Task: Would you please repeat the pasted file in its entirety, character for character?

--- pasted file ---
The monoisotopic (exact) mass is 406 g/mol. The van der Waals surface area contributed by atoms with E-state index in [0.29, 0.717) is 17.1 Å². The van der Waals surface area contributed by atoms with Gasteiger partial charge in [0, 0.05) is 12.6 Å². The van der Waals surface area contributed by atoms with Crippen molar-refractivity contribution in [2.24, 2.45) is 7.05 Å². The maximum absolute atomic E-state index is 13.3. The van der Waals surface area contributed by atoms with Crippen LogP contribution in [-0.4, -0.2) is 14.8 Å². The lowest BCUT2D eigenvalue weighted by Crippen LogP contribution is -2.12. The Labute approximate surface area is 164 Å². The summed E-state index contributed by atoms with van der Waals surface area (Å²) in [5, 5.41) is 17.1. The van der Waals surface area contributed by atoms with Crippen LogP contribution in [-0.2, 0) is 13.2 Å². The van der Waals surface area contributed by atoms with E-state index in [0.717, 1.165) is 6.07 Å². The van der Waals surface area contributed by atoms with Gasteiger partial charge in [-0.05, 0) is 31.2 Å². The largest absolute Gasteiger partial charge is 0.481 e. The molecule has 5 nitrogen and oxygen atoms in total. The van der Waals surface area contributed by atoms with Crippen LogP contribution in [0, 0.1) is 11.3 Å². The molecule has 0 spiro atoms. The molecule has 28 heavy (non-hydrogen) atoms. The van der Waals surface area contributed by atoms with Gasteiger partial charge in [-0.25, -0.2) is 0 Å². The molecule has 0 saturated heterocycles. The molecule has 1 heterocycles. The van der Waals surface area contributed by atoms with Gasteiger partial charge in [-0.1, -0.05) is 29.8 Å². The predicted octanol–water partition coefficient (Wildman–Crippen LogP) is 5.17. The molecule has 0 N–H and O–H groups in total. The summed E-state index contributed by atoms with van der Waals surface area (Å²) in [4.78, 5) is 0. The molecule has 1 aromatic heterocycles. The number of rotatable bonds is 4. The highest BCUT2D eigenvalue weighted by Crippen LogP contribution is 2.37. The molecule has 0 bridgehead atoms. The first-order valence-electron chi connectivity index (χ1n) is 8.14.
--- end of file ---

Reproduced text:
The monoisotopic (exact) mass is 406 g/mol. The van der Waals surface area contributed by atoms with E-state index in [0.29, 0.717) is 17.1 Å². The van der Waals surface area contributed by atoms with Gasteiger partial charge in [0, 0.05) is 12.6 Å². The van der Waals surface area contributed by atoms with Crippen molar-refractivity contribution in [2.24, 2.45) is 7.05 Å². The maximum absolute atomic E-state index is 13.3. The van der Waals surface area contributed by atoms with Crippen LogP contribution in [-0.4, -0.2) is 14.8 Å². The lowest BCUT2D eigenvalue weighted by Crippen LogP contribution is -2.12. The Labute approximate surface area is 164 Å². The summed E-state index contributed by atoms with van der Waals surface area (Å²) in [5, 5.41) is 17.1. The van der Waals surface area contributed by atoms with Crippen LogP contribution in [-0.2, 0) is 13.2 Å². The van der Waals surface area contributed by atoms with E-state index in [0.717, 1.165) is 6.07 Å². The van der Waals surface area contributed by atoms with Gasteiger partial charge in [-0.05, 0) is 31.2 Å². The largest absolute Gasteiger partial charge is 0.481 e. The molecule has 5 nitrogen and oxygen atoms in total. The van der Waals surface area contributed by atoms with Crippen LogP contribution in [0, 0.1) is 11.3 Å². The molecule has 0 spiro atoms. The molecule has 28 heavy (non-hydrogen) atoms. The van der Waals surface area contributed by atoms with Gasteiger partial charge in [-0.25, -0.2) is 0 Å². The molecule has 0 saturated heterocycles. The molecule has 1 heterocycles. The van der Waals surface area contributed by atoms with Gasteiger partial charge in [-0.1, -0.05) is 29.8 Å². The predicted octanol–water partition coefficient (Wildman–Crippen LogP) is 5.17. The molecule has 0 N–H and O–H groups in total. The summed E-state index contributed by atoms with van der Waals surface area (Å²) in [4.78, 5) is 0. The molecule has 1 aromatic heterocycles. The number of rotatable bonds is 4. The highest BCUT2D eigenvalue weighted by Crippen LogP contribution is 2.37. The molecule has 0 bridgehead atoms. The first-order valence-electron chi connectivity index (χ1n) is 8.14.